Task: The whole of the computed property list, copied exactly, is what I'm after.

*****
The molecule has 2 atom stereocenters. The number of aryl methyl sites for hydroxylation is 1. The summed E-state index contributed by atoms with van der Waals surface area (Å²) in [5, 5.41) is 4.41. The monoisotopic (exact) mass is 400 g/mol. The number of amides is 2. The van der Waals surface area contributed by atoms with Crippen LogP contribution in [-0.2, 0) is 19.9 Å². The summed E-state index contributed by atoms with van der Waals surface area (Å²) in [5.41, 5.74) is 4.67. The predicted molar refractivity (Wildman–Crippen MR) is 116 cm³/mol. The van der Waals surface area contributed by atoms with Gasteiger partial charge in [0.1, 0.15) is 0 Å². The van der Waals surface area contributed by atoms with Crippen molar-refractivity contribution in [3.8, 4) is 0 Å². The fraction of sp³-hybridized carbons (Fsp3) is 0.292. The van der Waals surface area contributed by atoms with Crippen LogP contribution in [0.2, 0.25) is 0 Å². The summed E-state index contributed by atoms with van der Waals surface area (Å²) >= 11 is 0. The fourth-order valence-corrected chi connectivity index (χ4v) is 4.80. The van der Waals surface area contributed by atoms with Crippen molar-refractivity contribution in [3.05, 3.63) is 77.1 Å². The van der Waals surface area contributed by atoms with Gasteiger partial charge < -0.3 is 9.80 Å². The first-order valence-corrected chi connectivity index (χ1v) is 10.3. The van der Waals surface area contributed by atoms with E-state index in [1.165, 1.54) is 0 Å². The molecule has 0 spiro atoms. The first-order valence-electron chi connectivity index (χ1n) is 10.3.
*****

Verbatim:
The molecule has 2 atom stereocenters. The number of aryl methyl sites for hydroxylation is 1. The summed E-state index contributed by atoms with van der Waals surface area (Å²) in [5, 5.41) is 4.41. The monoisotopic (exact) mass is 400 g/mol. The number of amides is 2. The van der Waals surface area contributed by atoms with Crippen LogP contribution in [-0.2, 0) is 19.9 Å². The summed E-state index contributed by atoms with van der Waals surface area (Å²) in [5.41, 5.74) is 4.67. The predicted molar refractivity (Wildman–Crippen MR) is 116 cm³/mol. The van der Waals surface area contributed by atoms with Gasteiger partial charge in [0.1, 0.15) is 0 Å². The van der Waals surface area contributed by atoms with Crippen molar-refractivity contribution in [3.8, 4) is 0 Å². The fraction of sp³-hybridized carbons (Fsp3) is 0.292. The van der Waals surface area contributed by atoms with Crippen LogP contribution in [0.2, 0.25) is 0 Å². The summed E-state index contributed by atoms with van der Waals surface area (Å²) >= 11 is 0. The fourth-order valence-corrected chi connectivity index (χ4v) is 4.80. The van der Waals surface area contributed by atoms with Crippen molar-refractivity contribution in [3.05, 3.63) is 77.1 Å². The van der Waals surface area contributed by atoms with Gasteiger partial charge < -0.3 is 9.80 Å². The first-order valence-corrected chi connectivity index (χ1v) is 10.3. The van der Waals surface area contributed by atoms with E-state index in [1.165, 1.54) is 0 Å². The molecule has 0 spiro atoms. The first-order valence-electron chi connectivity index (χ1n) is 10.3.